Blizzard Entertainment and Twitch are working together to develop a pilot program targeted at combating online harassment following an incident during a recent Hearthstone live stream.
The incident took place last week during Dreamhack Austin, an eSports event that emanated live from the Austin Convention Center during May 6-8. Terrence Miller, an African-American player known as "TerrenceM," rose from a nobody in the Hearthstone community to second place in a tournament—and in so doing, became a target for racial epithets in the live Twitch stream.
Twitch moderators did their best to stamp out the abhorrent behavior, but were quickly overwhelmed. "As Terrence got further into his run, it was obvious that the situation was going to deteriorate," according to Carling "toastthebadger" Filewich, one of the moderators during the Dreamhack stream (per Polygon). "At that point, more mods were recruited. There weren't enough mods. I don't think anyone would disagree with that. For the most part, it was an experienced group of people that I have lots of respect for."
Filewich went on to explain that most of the instigators hid behind handles none of the mods recognized. But the larger problem was that there were no policies or guidelines in place to handle an uprising of abuse. "That led to some friction," she admitted to Polygon. "R9K [an automated form of moderation] would be turned on, then someone would turn it off. Slow mode would be enabled, then disabled, or the length would be changed. Most of the mods were doing what they thought was best; there were just a few who wanted to encourage the chaos."
Miller admitted that he didn't notice many other black players at high levels in Hearthstone. Still, he told Polygon, that didn't stop his opponents at the event from applauding his skills. "Everyone was super nice. Everyone was congratulating me — 'you did really well', 'your play was super impressive.' I had nothing negative happen to me in person while I was there. I guess most of those people saying that stuff in Twitch chat wouldn’t actually say that to my face. But there’s definitely a big difference between the internet and in-person."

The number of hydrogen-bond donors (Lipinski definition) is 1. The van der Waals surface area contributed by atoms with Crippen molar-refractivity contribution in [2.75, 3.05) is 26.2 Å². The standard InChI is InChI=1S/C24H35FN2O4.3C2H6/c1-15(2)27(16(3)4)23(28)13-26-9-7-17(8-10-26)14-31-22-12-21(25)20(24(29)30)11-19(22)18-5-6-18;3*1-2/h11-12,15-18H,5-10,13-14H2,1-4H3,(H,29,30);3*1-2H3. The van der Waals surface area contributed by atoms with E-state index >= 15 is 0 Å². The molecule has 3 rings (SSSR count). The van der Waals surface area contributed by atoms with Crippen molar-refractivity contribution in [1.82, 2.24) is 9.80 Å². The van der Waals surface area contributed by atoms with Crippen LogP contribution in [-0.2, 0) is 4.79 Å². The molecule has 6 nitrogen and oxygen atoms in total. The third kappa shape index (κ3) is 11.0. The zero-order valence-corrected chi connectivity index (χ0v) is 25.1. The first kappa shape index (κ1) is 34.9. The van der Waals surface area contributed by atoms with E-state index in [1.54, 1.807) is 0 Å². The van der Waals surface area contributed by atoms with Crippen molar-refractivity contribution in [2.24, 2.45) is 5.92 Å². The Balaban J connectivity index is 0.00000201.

Blizzard president Mike Morhaime responded to Polygon's request for a statement about the incident. "One of our company values is 'Play Nice; Play Fair;' we feel there's no place for racism, sexism, harassment, or other discriminatory behavior, in or outside of the gaming community."
Morhaime went on to reveal that Blizzard will partner with Twitch, Dreamhack, moderators, and streamers to develop a weapon able to fight back against online abuse. "To that end, we're investigating a pilot program that Twitch has in the works to streamline moderation and combat ban evasion. We're also updating our esports tournament partner policies with a stronger system of checks, balances, and repercussions to provide a better chat experience around our content."
Online abuse affects gaming at large, not just Blizzard games or Twitch streams. Morhaime and his partners know that, and hope their collaborative effort will be seen as a first step on the difficult journey to widespread thoughtfulness and respect among players.
"We can only hope that when instances like this come to light it encourages people to be more thoughtful and positive, and to fully reject mean-spirited commentary, whether within themselves or from their fellow gamers."
Articles from Polygon were used to write this report. The image of Miller comes from a report on Kotaku.